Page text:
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Chinese rules deter imports Few U.S. firms profit, study shows

By: MICHAEL DORGAN Knight Ridder Newspapers
Date: 03/09/99

A new Commerce Department report reveals that few U.S. companies are making a profit in China. Worse, the report says, many American companies may be trading away their futures by swapping advanced technology for a toehold in a market that may forever remain closed to them.
The study, along with allegations of widespread Chinese espionage in the United States, underscores the extent of China's efforts to obtain advanced American technology, ranging from nuclear weapons designs to the specifications of machine tools used in making aircraft.
It also raises questions about one of the underpinnings of the Clinton administration's China policy: the assumption that what's good for China frequently is good for American businesses.
``Despite several years of high-level investment in China ... survey data and press reports indicate that relatively few U.S. companies are realizing profits or even a return on their investments in China,'' said the report, published by the department's Bureau of Export Administration and released with little fanfare in January.
``The potential effects of this on the U.S. economy include loss of jobs, loss of capital or revenue that could be reinvested in the United States, decline in or loss of basic industries critical to the U.S. defense industrial base, and the potential for creating or enhancing foreign competitors where they might not otherwise exist,'' says the 99-page report, titled ``U.S. Commercial Technology Transfers to the People's Republic of China. ''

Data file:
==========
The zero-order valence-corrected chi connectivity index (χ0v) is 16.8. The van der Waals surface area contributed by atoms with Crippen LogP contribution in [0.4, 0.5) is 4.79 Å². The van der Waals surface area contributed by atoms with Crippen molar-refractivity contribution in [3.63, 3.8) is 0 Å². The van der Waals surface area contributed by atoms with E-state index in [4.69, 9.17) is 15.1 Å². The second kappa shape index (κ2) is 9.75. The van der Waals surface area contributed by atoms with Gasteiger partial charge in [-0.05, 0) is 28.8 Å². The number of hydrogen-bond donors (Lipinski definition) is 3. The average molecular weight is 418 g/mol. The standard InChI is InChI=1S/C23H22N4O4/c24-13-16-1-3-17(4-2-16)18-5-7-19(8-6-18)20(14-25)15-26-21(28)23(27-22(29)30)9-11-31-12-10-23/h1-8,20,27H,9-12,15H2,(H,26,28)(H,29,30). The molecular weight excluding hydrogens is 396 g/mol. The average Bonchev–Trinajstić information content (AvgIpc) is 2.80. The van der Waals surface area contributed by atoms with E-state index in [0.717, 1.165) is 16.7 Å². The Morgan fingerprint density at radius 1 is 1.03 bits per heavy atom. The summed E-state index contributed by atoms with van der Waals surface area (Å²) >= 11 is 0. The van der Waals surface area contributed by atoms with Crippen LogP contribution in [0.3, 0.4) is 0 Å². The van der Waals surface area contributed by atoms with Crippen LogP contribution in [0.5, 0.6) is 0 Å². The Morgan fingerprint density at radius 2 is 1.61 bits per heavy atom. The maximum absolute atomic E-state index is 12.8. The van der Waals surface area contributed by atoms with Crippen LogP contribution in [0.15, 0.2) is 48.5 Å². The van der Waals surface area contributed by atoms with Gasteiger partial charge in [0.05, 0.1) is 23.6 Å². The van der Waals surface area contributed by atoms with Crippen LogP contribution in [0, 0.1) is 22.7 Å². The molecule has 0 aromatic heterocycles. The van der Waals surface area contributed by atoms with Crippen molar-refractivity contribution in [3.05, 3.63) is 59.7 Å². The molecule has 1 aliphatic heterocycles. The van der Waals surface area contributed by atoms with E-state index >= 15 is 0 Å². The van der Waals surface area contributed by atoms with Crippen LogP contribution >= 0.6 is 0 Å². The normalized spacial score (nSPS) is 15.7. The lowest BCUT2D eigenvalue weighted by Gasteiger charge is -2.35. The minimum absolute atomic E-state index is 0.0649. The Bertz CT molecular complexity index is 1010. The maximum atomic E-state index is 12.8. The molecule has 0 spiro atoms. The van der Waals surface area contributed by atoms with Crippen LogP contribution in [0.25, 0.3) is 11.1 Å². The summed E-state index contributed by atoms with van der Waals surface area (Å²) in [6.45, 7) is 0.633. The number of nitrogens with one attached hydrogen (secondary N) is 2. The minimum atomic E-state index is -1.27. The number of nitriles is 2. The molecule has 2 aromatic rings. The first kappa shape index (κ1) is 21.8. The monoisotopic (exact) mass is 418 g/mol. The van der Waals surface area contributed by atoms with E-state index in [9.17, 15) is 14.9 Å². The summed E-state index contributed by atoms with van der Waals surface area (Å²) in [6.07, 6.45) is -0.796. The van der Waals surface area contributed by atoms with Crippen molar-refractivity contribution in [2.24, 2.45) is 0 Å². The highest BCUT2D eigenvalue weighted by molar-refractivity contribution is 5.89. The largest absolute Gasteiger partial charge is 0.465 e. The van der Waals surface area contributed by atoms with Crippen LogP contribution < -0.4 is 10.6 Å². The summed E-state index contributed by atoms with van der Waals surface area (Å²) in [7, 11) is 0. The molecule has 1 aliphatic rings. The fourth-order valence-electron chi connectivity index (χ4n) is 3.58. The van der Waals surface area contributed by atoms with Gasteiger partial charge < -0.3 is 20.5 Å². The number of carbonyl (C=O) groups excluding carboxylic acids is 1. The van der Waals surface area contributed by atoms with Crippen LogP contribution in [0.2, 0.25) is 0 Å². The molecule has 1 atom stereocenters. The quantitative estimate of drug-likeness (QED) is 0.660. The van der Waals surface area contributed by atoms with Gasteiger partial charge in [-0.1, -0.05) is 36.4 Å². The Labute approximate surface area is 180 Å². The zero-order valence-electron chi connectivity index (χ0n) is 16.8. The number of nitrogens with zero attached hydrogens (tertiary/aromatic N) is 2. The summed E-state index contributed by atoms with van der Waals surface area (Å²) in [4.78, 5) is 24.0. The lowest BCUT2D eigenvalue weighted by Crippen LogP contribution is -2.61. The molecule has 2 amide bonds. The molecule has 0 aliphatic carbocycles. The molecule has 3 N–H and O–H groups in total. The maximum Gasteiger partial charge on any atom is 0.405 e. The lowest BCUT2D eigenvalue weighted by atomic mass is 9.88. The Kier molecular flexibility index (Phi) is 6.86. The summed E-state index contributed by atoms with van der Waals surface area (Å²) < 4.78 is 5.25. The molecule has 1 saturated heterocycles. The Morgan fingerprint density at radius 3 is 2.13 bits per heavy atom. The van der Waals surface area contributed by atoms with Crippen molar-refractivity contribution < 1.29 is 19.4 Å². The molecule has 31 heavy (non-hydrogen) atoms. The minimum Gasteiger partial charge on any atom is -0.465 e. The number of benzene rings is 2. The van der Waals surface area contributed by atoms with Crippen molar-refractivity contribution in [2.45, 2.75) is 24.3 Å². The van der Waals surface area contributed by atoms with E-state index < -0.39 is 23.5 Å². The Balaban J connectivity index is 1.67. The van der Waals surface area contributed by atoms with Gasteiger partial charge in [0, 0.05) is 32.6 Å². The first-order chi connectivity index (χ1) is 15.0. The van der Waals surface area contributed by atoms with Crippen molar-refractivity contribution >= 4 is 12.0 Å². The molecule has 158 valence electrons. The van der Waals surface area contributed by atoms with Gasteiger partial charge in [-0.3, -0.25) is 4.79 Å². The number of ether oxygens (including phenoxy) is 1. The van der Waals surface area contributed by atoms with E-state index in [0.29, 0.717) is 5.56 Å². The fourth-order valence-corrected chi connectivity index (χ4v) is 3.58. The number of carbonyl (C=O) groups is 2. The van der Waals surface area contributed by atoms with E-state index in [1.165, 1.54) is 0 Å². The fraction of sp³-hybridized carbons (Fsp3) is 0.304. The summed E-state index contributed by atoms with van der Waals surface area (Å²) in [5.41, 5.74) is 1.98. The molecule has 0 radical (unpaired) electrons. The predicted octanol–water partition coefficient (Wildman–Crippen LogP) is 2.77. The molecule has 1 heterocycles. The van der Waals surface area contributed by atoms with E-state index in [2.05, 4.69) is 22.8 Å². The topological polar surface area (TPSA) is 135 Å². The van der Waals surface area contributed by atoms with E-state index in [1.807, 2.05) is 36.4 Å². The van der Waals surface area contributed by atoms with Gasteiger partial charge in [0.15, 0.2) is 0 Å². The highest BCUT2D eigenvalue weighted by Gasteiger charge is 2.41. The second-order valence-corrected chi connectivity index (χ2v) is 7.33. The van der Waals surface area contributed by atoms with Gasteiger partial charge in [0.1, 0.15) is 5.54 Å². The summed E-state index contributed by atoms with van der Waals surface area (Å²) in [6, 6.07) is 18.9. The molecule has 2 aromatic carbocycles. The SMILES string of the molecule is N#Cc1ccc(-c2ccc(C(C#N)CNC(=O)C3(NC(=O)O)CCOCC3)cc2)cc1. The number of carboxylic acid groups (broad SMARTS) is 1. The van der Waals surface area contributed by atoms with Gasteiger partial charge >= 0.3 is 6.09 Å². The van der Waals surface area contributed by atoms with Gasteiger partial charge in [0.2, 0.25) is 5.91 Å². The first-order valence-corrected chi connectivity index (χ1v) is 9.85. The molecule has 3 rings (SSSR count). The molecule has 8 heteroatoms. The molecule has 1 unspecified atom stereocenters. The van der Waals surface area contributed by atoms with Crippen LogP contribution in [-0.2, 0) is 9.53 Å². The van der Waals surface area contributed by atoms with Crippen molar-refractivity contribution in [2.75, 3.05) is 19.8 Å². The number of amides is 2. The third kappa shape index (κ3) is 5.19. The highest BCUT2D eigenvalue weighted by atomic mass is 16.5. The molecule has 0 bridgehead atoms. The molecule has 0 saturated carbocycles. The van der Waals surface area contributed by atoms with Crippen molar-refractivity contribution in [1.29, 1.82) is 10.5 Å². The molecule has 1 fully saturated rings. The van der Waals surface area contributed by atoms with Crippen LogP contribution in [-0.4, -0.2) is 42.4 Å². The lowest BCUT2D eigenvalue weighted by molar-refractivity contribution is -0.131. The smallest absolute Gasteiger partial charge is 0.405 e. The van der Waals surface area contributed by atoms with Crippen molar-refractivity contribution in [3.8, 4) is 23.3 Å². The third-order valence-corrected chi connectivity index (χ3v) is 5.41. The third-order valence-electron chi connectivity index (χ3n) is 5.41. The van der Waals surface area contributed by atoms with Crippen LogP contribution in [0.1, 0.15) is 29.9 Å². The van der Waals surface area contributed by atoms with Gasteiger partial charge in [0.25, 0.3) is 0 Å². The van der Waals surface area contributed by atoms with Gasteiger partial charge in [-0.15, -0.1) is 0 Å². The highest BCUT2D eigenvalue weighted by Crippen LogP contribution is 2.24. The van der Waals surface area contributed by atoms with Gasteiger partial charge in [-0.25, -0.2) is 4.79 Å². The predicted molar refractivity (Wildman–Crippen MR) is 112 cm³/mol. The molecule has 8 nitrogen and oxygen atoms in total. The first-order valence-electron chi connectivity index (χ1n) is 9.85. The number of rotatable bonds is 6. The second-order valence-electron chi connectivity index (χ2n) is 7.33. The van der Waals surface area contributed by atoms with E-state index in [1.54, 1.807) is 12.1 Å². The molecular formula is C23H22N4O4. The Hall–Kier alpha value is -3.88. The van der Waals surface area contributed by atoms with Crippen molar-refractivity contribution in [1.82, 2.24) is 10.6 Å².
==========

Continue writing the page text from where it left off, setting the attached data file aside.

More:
For example, says the study, the Big Three automakers - DaimlerChrysler, General Motors and Ford - have tried different approaches to the Chinese market. Although each has spent a great deal of money, the three have succeeded mostly in helping to teach China how to build its own cars.
According to the study, Chinese statistics reveal that by imposing high taxes and other trade barriers, the nation has reduced auto imports from 80 percent of cars sold there in 1986 to just 10 percent today. By 2010, China hopes to eliminate all auto imports - and to export 10 percent of its own production.
More worrisome is the study's finding that the transfer of advanced technology is the price U.S. high-tech companies must pay for access to China's market, and the market is often closed to foreigners once China has obtained the technology it wants.
The study says the future of U.S. computer companies in China also may be limited, although companies such as Intel, Hewlett-Packard and Motorola seem to be doing well now.
``Although China lags behind its neighbors as well as the United States, there are indications that China is catching up in some electronics-related sectors as a result of technology transfers,'' it said. ``Most technology transfers are in the form of component
co-production and assembly as well as access to 'soft' technologies (processes, management techniques, accounting methods) derived from foreign technical assistance and training. ''
In 1997, high-tech goods accounted for 5.9 percent of China's exports.
Beijing's goal is to make high technology 15 percent of China's exports by next year, and 25 percent by 2010.
The Commerce Department study warns that transferring American technology to China may have a profound effect on U.S. competitiveness and national security.
But given the rapid pace of development in many high-tech industries, ``it may be too late by the time U.S. industry or the U.S. government as a whole realize there is a problem emerging in either of these areas. ''



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